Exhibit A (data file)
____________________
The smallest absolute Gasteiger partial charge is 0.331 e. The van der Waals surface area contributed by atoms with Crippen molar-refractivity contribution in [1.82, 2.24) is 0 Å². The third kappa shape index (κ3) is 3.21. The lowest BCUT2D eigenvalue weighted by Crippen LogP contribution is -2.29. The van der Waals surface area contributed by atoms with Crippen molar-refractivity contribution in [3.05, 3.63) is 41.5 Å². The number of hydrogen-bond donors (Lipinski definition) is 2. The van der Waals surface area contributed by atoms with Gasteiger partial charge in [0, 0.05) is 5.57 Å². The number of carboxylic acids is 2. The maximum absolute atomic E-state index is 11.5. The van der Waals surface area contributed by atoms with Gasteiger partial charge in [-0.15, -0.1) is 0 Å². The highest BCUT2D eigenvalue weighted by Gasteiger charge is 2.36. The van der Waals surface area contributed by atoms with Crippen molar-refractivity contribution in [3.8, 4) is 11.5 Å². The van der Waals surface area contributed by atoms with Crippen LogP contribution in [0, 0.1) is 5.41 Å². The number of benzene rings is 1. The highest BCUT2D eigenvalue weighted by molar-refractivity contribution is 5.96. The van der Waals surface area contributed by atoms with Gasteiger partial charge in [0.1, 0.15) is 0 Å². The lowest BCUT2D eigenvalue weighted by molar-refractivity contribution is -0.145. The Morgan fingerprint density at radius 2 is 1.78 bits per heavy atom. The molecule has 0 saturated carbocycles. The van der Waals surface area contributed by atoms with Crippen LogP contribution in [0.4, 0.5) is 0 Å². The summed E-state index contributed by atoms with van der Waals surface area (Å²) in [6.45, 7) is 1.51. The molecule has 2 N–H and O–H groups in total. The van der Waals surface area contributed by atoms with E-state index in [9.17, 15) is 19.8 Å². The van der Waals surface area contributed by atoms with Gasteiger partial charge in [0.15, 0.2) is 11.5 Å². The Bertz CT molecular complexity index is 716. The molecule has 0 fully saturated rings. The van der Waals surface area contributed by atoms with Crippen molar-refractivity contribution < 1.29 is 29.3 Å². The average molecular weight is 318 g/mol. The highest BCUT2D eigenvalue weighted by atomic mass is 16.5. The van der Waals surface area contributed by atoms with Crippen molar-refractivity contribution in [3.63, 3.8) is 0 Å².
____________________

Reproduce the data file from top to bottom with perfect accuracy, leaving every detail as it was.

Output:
The smallest absolute Gasteiger partial charge is 0.331 e. The van der Waals surface area contributed by atoms with Crippen molar-refractivity contribution in [1.82, 2.24) is 0 Å². The third kappa shape index (κ3) is 3.21. The lowest BCUT2D eigenvalue weighted by Crippen LogP contribution is -2.29. The van der Waals surface area contributed by atoms with Crippen molar-refractivity contribution in [3.05, 3.63) is 41.5 Å². The number of hydrogen-bond donors (Lipinski definition) is 2. The van der Waals surface area contributed by atoms with Gasteiger partial charge in [0, 0.05) is 5.57 Å². The number of carboxylic acids is 2. The maximum absolute atomic E-state index is 11.5. The van der Waals surface area contributed by atoms with Gasteiger partial charge in [-0.15, -0.1) is 0 Å². The highest BCUT2D eigenvalue weighted by Gasteiger charge is 2.36. The van der Waals surface area contributed by atoms with Crippen molar-refractivity contribution in [3.8, 4) is 11.5 Å². The van der Waals surface area contributed by atoms with Crippen LogP contribution in [0, 0.1) is 5.41 Å². The number of benzene rings is 1. The highest BCUT2D eigenvalue weighted by molar-refractivity contribution is 5.96. The van der Waals surface area contributed by atoms with Gasteiger partial charge in [0.1, 0.15) is 0 Å². The lowest BCUT2D eigenvalue weighted by molar-refractivity contribution is -0.145. The Morgan fingerprint density at radius 2 is 1.78 bits per heavy atom. The molecule has 0 saturated carbocycles. The van der Waals surface area contributed by atoms with Crippen LogP contribution in [0.4, 0.5) is 0 Å². The summed E-state index contributed by atoms with van der Waals surface area (Å²) in [6.45, 7) is 1.51. The molecule has 2 N–H and O–H groups in total. The van der Waals surface area contributed by atoms with E-state index in [9.17, 15) is 19.8 Å². The van der Waals surface area contributed by atoms with Gasteiger partial charge in [0.15, 0.2) is 11.5 Å². The Bertz CT molecular complexity index is 716. The molecule has 0 fully saturated rings. The van der Waals surface area contributed by atoms with Crippen molar-refractivity contribution < 1.29 is 29.3 Å². The average molecular weight is 318 g/mol. The highest BCUT2D eigenvalue weighted by atomic mass is 16.5. The van der Waals surface area contributed by atoms with Crippen molar-refractivity contribution in [3.63, 3.8) is 0 Å².